US 5027628 A
A lockable quick-release mechanism for preventing theft of a bicycle wheel or seat from a bicycle frame. The lockable quick-release mechanism includes a rotatable lever having an eccentric cam rotating within a piston head. As the eccentric cam rotates within the casing, the piston head moves in relation to the casing. For tightening, the piston head is brought from its outermost to innermost position relative to its casing. Conversely, for loosening, the piston head is brought from its innermost to outermost position relative to its casing. Flat abutment surfaces are formed on the lever adjacent to the eccentric cam. A locking disc is disposed within the casing and includes a pair of extension arms engaging the abutment surfaces to prevent rotation of the lever. A spindle, which is disposed within the casing and extends through an aperture in the locking disc, rotates the locking disc from a locked to an unlocked condition. The spindle and locking disc are retained in the locked condition by a lock means.
1. A lockable quick-release mechanism for securing a device to a bicycle frame comprising:
a casing having a substantially hollow elongated axial opening;
a piston head axially aligned with said axial opening and being movable from an innermost position relative to said casing to an outermost position relative thereto;
a rotatable lever extending horizontally through said piston head and having an eccentric cam;
abutment surfaces formed on said eccentric cam;
a locking disc for engaging said abutment surfaces thereby preventing rotation of said lever and retaining said piston head in said innermost position; and
lock means for selectively securing said locking disc in engagement with said abutment surfaces to lock the device to the bicycle frame.
2. The lockable quick-release mechanism as defined by claim 1 wherein rotation of said eccentric cam shifts the device toward the bicycle frame.
3. The lockable quick-release mechanism as defined by claim 1 wherein said locking disc comprises a substantially planar portion disposed adjacent to said eccentric cam and includes an extension arm projecting toward said abutment surfaces.
4. The lockable quick-release mechanism as defined by claim 1 wherein said locking disc comprises a substantially planar circular portion and a pair of extension arms diametrically opposed to each other and projecting from said planar portion toward said abutment surfaces.
5. The lockable quick-release mechanism as defined by claim 4 wherein said abutment surfaces include flat surfaces and wherein said extension arms engage said abutment surfaces to thereby prevent rotation of said lever.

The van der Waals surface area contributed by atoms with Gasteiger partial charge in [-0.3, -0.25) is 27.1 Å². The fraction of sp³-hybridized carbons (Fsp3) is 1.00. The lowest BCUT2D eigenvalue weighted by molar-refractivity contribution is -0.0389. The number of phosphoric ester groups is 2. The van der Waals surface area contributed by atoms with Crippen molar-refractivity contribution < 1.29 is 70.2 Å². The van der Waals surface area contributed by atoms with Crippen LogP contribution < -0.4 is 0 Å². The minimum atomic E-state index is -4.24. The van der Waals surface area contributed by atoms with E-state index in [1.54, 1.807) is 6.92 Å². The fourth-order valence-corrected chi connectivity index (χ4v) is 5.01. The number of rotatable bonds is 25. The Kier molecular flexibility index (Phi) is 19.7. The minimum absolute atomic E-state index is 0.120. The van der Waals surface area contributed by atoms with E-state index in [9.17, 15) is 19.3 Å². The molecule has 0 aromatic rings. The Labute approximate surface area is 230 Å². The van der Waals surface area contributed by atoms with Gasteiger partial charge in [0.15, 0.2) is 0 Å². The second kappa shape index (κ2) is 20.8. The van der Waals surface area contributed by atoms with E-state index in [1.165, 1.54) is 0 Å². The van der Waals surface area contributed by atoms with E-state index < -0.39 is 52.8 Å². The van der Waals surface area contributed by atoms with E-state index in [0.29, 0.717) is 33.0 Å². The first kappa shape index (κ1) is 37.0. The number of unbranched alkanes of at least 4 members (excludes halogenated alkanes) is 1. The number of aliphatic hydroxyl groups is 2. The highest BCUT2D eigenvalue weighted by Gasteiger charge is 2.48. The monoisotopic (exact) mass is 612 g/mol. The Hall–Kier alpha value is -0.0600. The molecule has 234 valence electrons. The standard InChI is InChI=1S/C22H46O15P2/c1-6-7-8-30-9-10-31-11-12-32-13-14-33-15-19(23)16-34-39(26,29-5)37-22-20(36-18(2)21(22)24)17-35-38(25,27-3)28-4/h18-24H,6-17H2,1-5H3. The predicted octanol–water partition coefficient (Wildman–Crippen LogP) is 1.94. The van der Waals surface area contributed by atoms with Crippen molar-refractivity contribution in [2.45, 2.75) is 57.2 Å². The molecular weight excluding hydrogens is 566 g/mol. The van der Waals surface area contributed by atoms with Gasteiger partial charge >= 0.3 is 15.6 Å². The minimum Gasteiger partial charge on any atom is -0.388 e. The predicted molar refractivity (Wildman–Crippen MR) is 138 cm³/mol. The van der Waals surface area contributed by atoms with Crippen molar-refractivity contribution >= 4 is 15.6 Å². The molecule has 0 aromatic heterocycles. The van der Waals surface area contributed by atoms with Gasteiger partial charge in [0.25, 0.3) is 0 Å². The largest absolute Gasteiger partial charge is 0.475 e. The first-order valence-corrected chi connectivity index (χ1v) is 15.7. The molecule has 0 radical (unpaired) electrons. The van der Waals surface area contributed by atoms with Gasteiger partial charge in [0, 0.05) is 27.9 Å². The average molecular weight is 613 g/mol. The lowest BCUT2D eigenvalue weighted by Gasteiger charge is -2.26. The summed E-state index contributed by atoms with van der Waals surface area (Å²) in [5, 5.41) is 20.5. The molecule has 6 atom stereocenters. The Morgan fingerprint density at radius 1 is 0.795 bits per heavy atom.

6. The lockable quick-release mechanism as defined by claim 5 wherein said flat surfaces comprise slots formed in said eccentric cam.
7. The lockable quick-release mechanism as defined by claim 1 wherein said locking disc includes an aperture and wherein said lockable quick-release mechanism further comprises a spindle disposed coaxially within said axial opening and engaging said aperture for rotating said locking disc from a locked to an unlocked condition.
8. The lockable quick-release mechanism as defined by claim 7 wherein said spindle is rotatably disposed within said hollow casing.
9. The lockable quick-release mechanism as defined by claim 7 wherein said piston head includes an depression adapted to receive a proximal end of said spindle.
10. The lockable quick-release mechanism as defined by claim 9 wherein said depression is aligned with said aperture.
11. The lockable quick-release mechanism as defined by claim 7 wherein said lock means engages said spindle to prevent rotation of said locking disc.
12. The lockable quick-release mechanism as defined by claim 7 comprising means for limiting movement of said lock means.
13. The lockable quick-release mechanism as defined by claim 1 wherein said lock comprises a key lock.
14. The lockable quick-release mechanism as defined by claim 1 further comprising means for retaining said lever rotatably within said casing.
15. The lockable quick-release mechanism as defined by claim 1 wherein said piston head is tapered.
16. A lockable quick-release mechanism for retaining a device on a bicycle frame comprising:
a casing having a substantially hollow axial opening;
a piston head disposed within said axial opening at a proximal end of said casing and being movable from an outermost open condition to an innermost closed condition in relation to said casing;
a lever extending horizontally through said piston head, being rotatable therein and having an eccentric cam for shifting the position of said casing relative to the bicycle frame;
flat abutment surfaces formed integrally with said lever adjacent to said eccentric cam;
a locking disc disposed within said casing distally of said piston head, having a substantially planar portion including a central aperture formed in said planar portion and extension arms projecting from said planar portion in the proximal direction toward said flat abutment surfaces, said extension arms engaging said flat abutment surfaces in the closed condition for preventing rotation of said lever;
a spindle coaxially disposed within said axial opening of said casing and extending through said aperture for rotating said locking disc from a locked to an unlocked condition; and
a lock means for selectively securing said locking disc in engagement with said abutment surfaces to lock the device to the bicycle frame.
The present invention relates to a lockable quickrelease mechanism for securing removable parts, in particular a wheel or seat to a bicycle frame, so as to prevent theft.
Bicycles manufactured and sold today commonly employ traditional quick-release mechanisms for easily attaching, detaching and adjusting desired components for connection to the bicycle frame. These components may include the wheels and seat. Typically, a lever having a cam is rotated within a piston head disposed on the end of an axle for selectively tightening and loosening the component. Such quick-release mechanisms prove extremely useful when repairing flat tires, adjusting seat height, and for transporting the cycles, for example, in cars. However, accidents may occur from inadvertent loosening of the traditional quick-release mechanism resulting in injury to the cyclist or damage to the bicycle. Additionally, traditional quick-release mechanisms, by the very nature of their ease of removal, actually facilitate theft of the expensive components held to the frame.